Strawberry Hill

December 5, 2008
By
The car pulled over to the side of the old country road as its passengers looked out the rain streaked windows at the child lying in the grass. Drops of rain ran down her face, smoothed her hair, and drenched her clothes. Her eyes stared blankly up, unblinking, as if she wasn’t seeing the grey sky above, but a place far beyond that. The only movement was the gentle rise and fall of her chest as she took in the damp afternoon air.

A man, who previously sat behind the wheel of the car, walked slowly towards the girl, his arms raised, their palms turned outwards in a reassuring gesture. The girl didn’t stir from her catatonic state. Scooping her up in his arms, he took her away, never realizing that her tears joined the rain.

White walls can close in on a person. Faces come and go, blurred beyond recognition, people say that she knows. But she doesn’t, she doesn’t know anything except that she knows she doesn’t remember. She doesn’t remember a thing. She doesn’t remember her name, she doesn’t remember her life, she doesn’t remember her voice, and she doesn’t remember what they did to her that night.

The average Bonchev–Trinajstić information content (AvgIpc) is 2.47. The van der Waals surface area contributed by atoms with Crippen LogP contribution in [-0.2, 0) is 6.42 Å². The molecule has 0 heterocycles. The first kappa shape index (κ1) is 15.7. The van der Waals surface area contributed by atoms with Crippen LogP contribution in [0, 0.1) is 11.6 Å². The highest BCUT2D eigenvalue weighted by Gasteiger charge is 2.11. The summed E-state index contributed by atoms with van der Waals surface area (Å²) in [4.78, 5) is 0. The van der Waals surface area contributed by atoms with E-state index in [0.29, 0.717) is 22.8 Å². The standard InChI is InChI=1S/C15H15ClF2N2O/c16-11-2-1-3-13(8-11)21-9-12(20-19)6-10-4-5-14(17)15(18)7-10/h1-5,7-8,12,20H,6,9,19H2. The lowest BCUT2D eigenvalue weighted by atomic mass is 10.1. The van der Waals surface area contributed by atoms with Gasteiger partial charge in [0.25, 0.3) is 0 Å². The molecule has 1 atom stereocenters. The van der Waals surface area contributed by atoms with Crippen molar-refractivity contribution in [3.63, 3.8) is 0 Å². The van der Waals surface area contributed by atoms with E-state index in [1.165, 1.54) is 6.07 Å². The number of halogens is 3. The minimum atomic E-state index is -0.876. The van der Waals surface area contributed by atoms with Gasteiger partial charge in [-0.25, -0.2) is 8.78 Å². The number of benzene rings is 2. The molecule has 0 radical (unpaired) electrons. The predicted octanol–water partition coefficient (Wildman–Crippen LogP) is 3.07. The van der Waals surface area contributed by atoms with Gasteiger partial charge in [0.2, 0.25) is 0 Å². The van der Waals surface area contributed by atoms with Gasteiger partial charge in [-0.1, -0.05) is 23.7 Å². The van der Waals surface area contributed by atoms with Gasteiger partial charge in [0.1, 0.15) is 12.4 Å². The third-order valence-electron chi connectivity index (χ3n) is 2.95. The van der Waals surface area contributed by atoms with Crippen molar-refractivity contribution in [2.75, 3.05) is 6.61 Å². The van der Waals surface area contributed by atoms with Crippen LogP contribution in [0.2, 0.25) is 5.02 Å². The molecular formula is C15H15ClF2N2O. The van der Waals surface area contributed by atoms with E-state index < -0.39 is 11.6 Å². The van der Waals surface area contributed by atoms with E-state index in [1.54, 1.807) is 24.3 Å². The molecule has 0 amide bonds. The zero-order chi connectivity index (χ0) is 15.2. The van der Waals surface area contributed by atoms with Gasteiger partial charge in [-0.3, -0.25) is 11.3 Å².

She doesn’t close her eyes.

If she closes her eyes, she’ll remember that he smelled of apricots and Strawberry Hill. If she closes her eyes, she’ll remember the crunch of autumn leaves, the smell of dying grass, and the dirty brown of the sky. She’ll remember the moment that the smell of apricots left, replaced by cologne. She’ll remember the choking heaviness of it.

But she doesn’t close her eyes...

Memories slumber in the deep dark. She doesn’t remember anything. If she remembered, the monster would crawl out from under her bed. If she remembered the pale blue moons that hung in the sky that night, she’ll remember how the rain felt when it came falling.

The car pulled over to the side of the old country road as its passengers looked out the rain streaked windows at the child lying in the grass. Drops of rain ran down her face, smoothed her hair, and drenched her clothes. Her eyes stared blankly up, unblinking, as if she wasn’t seeing the grey sky above, but a place far beyond that. The only movement was the gentle rise and fall of her chest as she took in the damp afternoon air. Around her lay the broken shards of the Strawberry Hill bottles. The rain pounded the ashes of the once-was-campfire.

A man, who previously sat behind the wheel of the car, walked slowly towards the girl, his arms raised, their palms turned outwards in a reassuring gesture. The girl didn’t stir from her catatonic state. Scooping her up in his arms, he took her away, never realizing that her tears joined the rain.





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